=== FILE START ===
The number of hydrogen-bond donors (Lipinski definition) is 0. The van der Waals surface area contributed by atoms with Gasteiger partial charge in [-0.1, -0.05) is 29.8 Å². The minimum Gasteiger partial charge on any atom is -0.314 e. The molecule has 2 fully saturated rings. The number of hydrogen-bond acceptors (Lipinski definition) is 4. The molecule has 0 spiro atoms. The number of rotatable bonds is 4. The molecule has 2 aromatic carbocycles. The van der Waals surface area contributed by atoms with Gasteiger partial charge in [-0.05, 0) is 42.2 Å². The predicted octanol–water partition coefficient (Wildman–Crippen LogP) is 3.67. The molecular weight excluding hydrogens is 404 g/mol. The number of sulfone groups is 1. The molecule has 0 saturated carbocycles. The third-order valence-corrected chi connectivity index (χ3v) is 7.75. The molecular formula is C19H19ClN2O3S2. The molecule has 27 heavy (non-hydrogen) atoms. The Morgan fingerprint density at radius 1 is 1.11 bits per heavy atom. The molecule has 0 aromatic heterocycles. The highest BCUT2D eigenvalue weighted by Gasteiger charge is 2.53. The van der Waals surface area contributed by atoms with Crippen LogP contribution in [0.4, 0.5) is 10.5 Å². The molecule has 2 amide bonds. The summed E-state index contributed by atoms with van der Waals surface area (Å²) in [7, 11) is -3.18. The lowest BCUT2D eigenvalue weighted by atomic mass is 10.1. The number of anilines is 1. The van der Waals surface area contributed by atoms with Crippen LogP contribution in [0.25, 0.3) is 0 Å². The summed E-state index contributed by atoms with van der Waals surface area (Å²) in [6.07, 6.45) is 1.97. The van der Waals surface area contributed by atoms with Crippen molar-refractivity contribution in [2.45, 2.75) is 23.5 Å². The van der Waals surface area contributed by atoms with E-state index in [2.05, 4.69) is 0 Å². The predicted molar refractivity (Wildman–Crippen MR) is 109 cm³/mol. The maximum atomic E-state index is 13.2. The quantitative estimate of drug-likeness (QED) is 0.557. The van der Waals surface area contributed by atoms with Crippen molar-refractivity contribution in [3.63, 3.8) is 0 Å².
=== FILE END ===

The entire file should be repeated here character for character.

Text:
The number of hydrogen-bond donors (Lipinski definition) is 0. The van der Waals surface area contributed by atoms with Gasteiger partial charge in [-0.1, -0.05) is 29.8 Å². The minimum Gasteiger partial charge on any atom is -0.314 e. The molecule has 2 fully saturated rings. The number of hydrogen-bond acceptors (Lipinski definition) is 4. The molecule has 0 spiro atoms. The number of rotatable bonds is 4. The molecule has 2 aromatic carbocycles. The van der Waals surface area contributed by atoms with Gasteiger partial charge in [-0.05, 0) is 42.2 Å². The predicted octanol–water partition coefficient (Wildman–Crippen LogP) is 3.67. The molecular weight excluding hydrogens is 404 g/mol. The number of sulfone groups is 1. The molecule has 0 saturated carbocycles. The third-order valence-corrected chi connectivity index (χ3v) is 7.75. The molecular formula is C19H19ClN2O3S2. The molecule has 27 heavy (non-hydrogen) atoms. The Morgan fingerprint density at radius 1 is 1.11 bits per heavy atom. The molecule has 0 aromatic heterocycles. The highest BCUT2D eigenvalue weighted by Gasteiger charge is 2.53. The van der Waals surface area contributed by atoms with Crippen LogP contribution in [0.4, 0.5) is 10.5 Å². The molecule has 2 amide bonds. The summed E-state index contributed by atoms with van der Waals surface area (Å²) in [7, 11) is -3.18. The lowest BCUT2D eigenvalue weighted by atomic mass is 10.1. The number of anilines is 1. The van der Waals surface area contributed by atoms with Crippen LogP contribution in [0.25, 0.3) is 0 Å². The summed E-state index contributed by atoms with van der Waals surface area (Å²) in [6.07, 6.45) is 1.97. The van der Waals surface area contributed by atoms with Crippen molar-refractivity contribution in [2.45, 2.75) is 23.5 Å². The van der Waals surface area contributed by atoms with E-state index in [2.05, 4.69) is 0 Å². The predicted molar refractivity (Wildman–Crippen MR) is 109 cm³/mol. The maximum atomic E-state index is 13.2. The quantitative estimate of drug-likeness (QED) is 0.557. The van der Waals surface area contributed by atoms with Crippen molar-refractivity contribution in [3.63, 3.8) is 0 Å².